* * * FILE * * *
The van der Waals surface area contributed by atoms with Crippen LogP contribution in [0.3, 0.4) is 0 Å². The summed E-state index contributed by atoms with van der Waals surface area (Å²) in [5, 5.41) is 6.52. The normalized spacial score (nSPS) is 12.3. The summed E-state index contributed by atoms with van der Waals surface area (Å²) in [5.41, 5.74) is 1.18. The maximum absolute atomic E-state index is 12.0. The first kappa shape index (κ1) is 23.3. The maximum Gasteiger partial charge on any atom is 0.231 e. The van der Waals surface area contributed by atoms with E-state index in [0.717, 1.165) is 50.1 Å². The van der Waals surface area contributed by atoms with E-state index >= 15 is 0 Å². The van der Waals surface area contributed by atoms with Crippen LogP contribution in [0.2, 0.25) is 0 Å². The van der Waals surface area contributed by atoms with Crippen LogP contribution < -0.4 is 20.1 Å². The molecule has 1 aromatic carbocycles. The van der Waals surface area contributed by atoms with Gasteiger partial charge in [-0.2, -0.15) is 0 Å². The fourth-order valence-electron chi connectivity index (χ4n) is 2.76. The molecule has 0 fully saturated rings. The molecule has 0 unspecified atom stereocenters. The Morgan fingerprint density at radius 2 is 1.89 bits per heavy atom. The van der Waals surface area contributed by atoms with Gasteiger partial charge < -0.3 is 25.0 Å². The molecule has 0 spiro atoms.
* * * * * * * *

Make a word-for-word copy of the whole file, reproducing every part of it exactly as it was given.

The van der Waals surface area contributed by atoms with Crippen LogP contribution in [0.3, 0.4) is 0 Å². The summed E-state index contributed by atoms with van der Waals surface area (Å²) in [5, 5.41) is 6.52. The normalized spacial score (nSPS) is 12.3. The summed E-state index contributed by atoms with van der Waals surface area (Å²) in [5.41, 5.74) is 1.18. The maximum absolute atomic E-state index is 12.0. The first kappa shape index (κ1) is 23.3. The maximum Gasteiger partial charge on any atom is 0.231 e. The van der Waals surface area contributed by atoms with E-state index in [0.717, 1.165) is 50.1 Å². The van der Waals surface area contributed by atoms with E-state index >= 15 is 0 Å². The van der Waals surface area contributed by atoms with Crippen LogP contribution in [0.2, 0.25) is 0 Å². The van der Waals surface area contributed by atoms with Crippen LogP contribution < -0.4 is 20.1 Å². The molecule has 1 aromatic carbocycles. The van der Waals surface area contributed by atoms with Gasteiger partial charge in [-0.2, -0.15) is 0 Å². The fourth-order valence-electron chi connectivity index (χ4n) is 2.76. The molecule has 0 fully saturated rings. The molecule has 0 unspecified atom stereocenters. The Morgan fingerprint density at radius 2 is 1.89 bits per heavy atom. The van der Waals surface area contributed by atoms with Gasteiger partial charge < -0.3 is 25.0 Å². The molecule has 0 spiro atoms.